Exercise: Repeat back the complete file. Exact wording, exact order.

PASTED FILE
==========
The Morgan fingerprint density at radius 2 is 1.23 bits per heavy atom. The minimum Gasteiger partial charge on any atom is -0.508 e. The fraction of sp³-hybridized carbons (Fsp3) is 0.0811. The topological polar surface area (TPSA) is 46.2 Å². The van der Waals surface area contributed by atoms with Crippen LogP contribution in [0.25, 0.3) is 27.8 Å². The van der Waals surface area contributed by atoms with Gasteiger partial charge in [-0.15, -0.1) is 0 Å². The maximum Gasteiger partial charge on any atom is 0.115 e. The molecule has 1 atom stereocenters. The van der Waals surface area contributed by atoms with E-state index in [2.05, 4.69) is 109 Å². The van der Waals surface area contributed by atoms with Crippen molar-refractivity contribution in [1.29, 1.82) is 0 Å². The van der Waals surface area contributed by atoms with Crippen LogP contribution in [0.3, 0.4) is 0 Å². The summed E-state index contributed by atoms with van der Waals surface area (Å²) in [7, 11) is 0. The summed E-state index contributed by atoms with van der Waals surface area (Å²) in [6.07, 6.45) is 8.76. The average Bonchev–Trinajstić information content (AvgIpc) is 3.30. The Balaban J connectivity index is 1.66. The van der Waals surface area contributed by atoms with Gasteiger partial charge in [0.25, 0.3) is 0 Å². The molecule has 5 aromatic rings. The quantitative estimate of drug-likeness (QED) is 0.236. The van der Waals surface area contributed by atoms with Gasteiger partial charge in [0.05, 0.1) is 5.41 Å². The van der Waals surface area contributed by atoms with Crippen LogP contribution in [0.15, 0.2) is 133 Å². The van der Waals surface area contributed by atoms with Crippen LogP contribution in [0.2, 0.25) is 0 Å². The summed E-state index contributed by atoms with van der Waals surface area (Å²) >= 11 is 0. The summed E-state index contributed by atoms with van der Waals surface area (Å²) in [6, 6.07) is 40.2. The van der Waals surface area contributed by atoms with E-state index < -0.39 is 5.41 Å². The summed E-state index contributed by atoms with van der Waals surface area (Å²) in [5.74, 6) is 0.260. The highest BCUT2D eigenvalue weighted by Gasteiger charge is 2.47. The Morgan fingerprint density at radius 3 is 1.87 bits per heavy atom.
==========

The Morgan fingerprint density at radius 2 is 1.23 bits per heavy atom. The minimum Gasteiger partial charge on any atom is -0.508 e. The fraction of sp³-hybridized carbons (Fsp3) is 0.0811. The topological polar surface area (TPSA) is 46.2 Å². The van der Waals surface area contributed by atoms with Crippen LogP contribution in [0.25, 0.3) is 27.8 Å². The van der Waals surface area contributed by atoms with Gasteiger partial charge in [-0.15, -0.1) is 0 Å². The maximum Gasteiger partial charge on any atom is 0.115 e. The molecule has 1 atom stereocenters. The van der Waals surface area contributed by atoms with E-state index in [2.05, 4.69) is 109 Å². The van der Waals surface area contributed by atoms with Crippen molar-refractivity contribution in [1.29, 1.82) is 0 Å². The van der Waals surface area contributed by atoms with Crippen LogP contribution in [0.3, 0.4) is 0 Å². The summed E-state index contributed by atoms with van der Waals surface area (Å²) in [7, 11) is 0. The summed E-state index contributed by atoms with van der Waals surface area (Å²) in [6.07, 6.45) is 8.76. The average Bonchev–Trinajstić information content (AvgIpc) is 3.30. The Balaban J connectivity index is 1.66. The van der Waals surface area contributed by atoms with Gasteiger partial charge in [0.25, 0.3) is 0 Å². The molecule has 5 aromatic rings. The quantitative estimate of drug-likeness (QED) is 0.236. The van der Waals surface area contributed by atoms with Gasteiger partial charge in [0.05, 0.1) is 5.41 Å². The van der Waals surface area contributed by atoms with Crippen LogP contribution in [0.15, 0.2) is 133 Å². The van der Waals surface area contributed by atoms with Crippen LogP contribution in [0.2, 0.25) is 0 Å². The summed E-state index contributed by atoms with van der Waals surface area (Å²) >= 11 is 0. The summed E-state index contributed by atoms with van der Waals surface area (Å²) in [6, 6.07) is 40.2. The van der Waals surface area contributed by atoms with E-state index < -0.39 is 5.41 Å². The summed E-state index contributed by atoms with van der Waals surface area (Å²) in [5.74, 6) is 0.260. The highest BCUT2D eigenvalue weighted by Gasteiger charge is 2.47. The Morgan fingerprint density at radius 3 is 1.87 bits per heavy atom.